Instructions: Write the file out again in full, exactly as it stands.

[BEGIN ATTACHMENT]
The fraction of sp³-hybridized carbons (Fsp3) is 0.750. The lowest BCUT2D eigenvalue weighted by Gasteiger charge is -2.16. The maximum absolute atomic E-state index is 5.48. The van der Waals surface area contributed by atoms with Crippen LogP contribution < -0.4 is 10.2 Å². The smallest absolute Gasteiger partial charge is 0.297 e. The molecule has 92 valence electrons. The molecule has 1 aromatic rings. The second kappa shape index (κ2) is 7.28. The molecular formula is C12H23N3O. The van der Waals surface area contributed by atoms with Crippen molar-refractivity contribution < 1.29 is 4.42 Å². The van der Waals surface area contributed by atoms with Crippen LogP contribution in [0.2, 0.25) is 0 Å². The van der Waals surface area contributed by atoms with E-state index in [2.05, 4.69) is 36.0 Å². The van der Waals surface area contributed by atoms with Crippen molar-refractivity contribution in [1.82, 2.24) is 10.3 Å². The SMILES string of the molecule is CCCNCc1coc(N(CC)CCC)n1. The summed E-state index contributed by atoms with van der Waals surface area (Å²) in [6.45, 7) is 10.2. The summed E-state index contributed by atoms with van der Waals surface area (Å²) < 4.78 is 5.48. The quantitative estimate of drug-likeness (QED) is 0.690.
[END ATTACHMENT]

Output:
The fraction of sp³-hybridized carbons (Fsp3) is 0.750. The lowest BCUT2D eigenvalue weighted by Gasteiger charge is -2.16. The maximum absolute atomic E-state index is 5.48. The van der Waals surface area contributed by atoms with Crippen LogP contribution < -0.4 is 10.2 Å². The smallest absolute Gasteiger partial charge is 0.297 e. The molecule has 92 valence electrons. The molecule has 1 aromatic rings. The second kappa shape index (κ2) is 7.28. The molecular formula is C12H23N3O. The van der Waals surface area contributed by atoms with Crippen molar-refractivity contribution < 1.29 is 4.42 Å². The van der Waals surface area contributed by atoms with Crippen LogP contribution in [0.2, 0.25) is 0 Å². The van der Waals surface area contributed by atoms with E-state index in [2.05, 4.69) is 36.0 Å². The van der Waals surface area contributed by atoms with Crippen molar-refractivity contribution in [1.82, 2.24) is 10.3 Å². The SMILES string of the molecule is CCCNCc1coc(N(CC)CCC)n1. The summed E-state index contributed by atoms with van der Waals surface area (Å²) in [6.45, 7) is 10.2. The summed E-state index contributed by atoms with van der Waals surface area (Å²) < 4.78 is 5.48. The quantitative estimate of drug-likeness (QED) is 0.690.